Saturated fatty acids are long-chain acids that contain the maximum amount of hydrogen and carbon, according to the American Heart Association, and they are the main dietary causes of high cholesterol. Though many saturated fatty acids can be harmful in this way, some varieties known as essential fatty acids are actually helpful to cardiac health and must be consumed in moderate amounts because the body cannot produce them on its own, according to "Fatty Acids in Foods and Their Health Implications" by Ching Kuang Chow.
According to Chow, edible oils are among the richest sources of saturated fatty acids. The USDA reports that coconut oil contains 86.5 g of saturated fatty acid per 100 g. The respective value of saturated fatty acid in 100 g of hydrogenated palm kernel oil is 88.96 g, vegetable oil has 81.5 g and cottonseed oil has 25.9 g.
According to the USDA, 100 g of pan-fried bacon contains 13.291 g of saturated fatty acid. The bacon grease it produces contains 39 g per 100 g. The same amount of cooked beef sausage contains 10.9 g. Other processed meats are also generally high in saturated fatty acids, according to Chow. 100 g of beef bologna has 11.1 g of saturated fatty acid, and the same amount of canned luncheon meat contains 9.99 g.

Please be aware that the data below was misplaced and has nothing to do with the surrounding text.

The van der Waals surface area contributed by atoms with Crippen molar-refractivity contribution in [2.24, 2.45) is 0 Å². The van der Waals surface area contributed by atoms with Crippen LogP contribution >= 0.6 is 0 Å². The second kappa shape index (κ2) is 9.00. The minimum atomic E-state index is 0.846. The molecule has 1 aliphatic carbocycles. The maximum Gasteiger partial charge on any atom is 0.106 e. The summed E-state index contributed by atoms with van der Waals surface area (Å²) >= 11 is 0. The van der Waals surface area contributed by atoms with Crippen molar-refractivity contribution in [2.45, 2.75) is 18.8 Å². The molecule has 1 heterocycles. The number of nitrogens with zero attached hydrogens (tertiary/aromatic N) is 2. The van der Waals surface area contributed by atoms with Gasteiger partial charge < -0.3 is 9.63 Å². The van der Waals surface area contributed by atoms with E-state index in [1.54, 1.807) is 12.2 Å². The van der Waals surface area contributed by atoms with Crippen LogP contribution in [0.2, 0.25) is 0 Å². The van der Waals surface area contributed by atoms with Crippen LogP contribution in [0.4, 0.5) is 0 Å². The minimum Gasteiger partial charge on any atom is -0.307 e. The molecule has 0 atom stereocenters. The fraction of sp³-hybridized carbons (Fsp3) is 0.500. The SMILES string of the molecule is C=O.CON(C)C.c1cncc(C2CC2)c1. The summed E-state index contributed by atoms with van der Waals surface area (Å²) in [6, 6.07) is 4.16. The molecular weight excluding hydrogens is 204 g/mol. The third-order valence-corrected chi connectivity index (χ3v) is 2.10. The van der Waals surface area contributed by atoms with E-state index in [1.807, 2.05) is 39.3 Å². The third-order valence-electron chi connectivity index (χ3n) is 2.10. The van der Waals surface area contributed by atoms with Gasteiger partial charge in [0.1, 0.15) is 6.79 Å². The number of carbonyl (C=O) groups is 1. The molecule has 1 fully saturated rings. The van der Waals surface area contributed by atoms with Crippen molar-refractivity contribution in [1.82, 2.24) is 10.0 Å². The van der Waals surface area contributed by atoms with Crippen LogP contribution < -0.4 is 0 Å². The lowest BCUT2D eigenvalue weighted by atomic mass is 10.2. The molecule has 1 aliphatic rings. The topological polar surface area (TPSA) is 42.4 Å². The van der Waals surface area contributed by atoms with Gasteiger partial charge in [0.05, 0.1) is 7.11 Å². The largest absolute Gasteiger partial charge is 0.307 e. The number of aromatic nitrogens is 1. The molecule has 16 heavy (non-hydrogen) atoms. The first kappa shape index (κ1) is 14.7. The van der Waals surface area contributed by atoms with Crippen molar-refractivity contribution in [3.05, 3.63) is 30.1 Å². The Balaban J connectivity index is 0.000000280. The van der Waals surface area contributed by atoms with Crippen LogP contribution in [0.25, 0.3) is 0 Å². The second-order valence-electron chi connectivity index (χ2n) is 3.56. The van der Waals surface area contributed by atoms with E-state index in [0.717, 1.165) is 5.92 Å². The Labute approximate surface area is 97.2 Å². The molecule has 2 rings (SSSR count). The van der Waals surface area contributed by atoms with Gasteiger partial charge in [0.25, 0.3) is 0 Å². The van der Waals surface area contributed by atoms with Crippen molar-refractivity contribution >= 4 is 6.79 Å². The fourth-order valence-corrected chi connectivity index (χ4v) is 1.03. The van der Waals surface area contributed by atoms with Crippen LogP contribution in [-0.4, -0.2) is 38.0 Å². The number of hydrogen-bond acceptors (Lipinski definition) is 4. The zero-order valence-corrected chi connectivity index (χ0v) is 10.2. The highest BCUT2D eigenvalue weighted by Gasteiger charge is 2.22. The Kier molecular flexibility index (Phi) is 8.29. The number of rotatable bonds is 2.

Chow states that many full-fat dairy products are high in saturated fatty acid, particularly butter, cheese and heavy cream. 100 g of butter contains 51.37 g of saturated fatty acid, and equal proportions of cheddar cheese and heavy cream have 21.09 g and 23.03 g, respectively.
Chocolate is another fatty food identified by Chow as being rich in saturated fatty acids. The USDA reports 100 g of milk chocolate candies as containing 18.5 g of saturated fatty acid, while dark chocolate containing 70 percent to 85 percent cacao bits contains 24.49 g.
Raw, fresh egg yolks contain 9.55 g of saturated fatty acids per 100 g, according to the USDA. Egg whites contain zero.
Solid fats such as lard and vegetable oil shortening contain high levels of saturated fatty acids; 100 g of lard has 39.2 g, and the same amount of shortening has 40.3 g.
Fatty Fried Foods
Many foods that are fried in partially hydrogenated vegetable oils contain trans fats, types of saturated fatty acids, according to the American Heart Institute. Examples include onion rings, which contain 8.38 g of saturated fatty acids per 100 g, according to the USDA, and glazed doughnuts, which contain 5.44 g in equal amounts.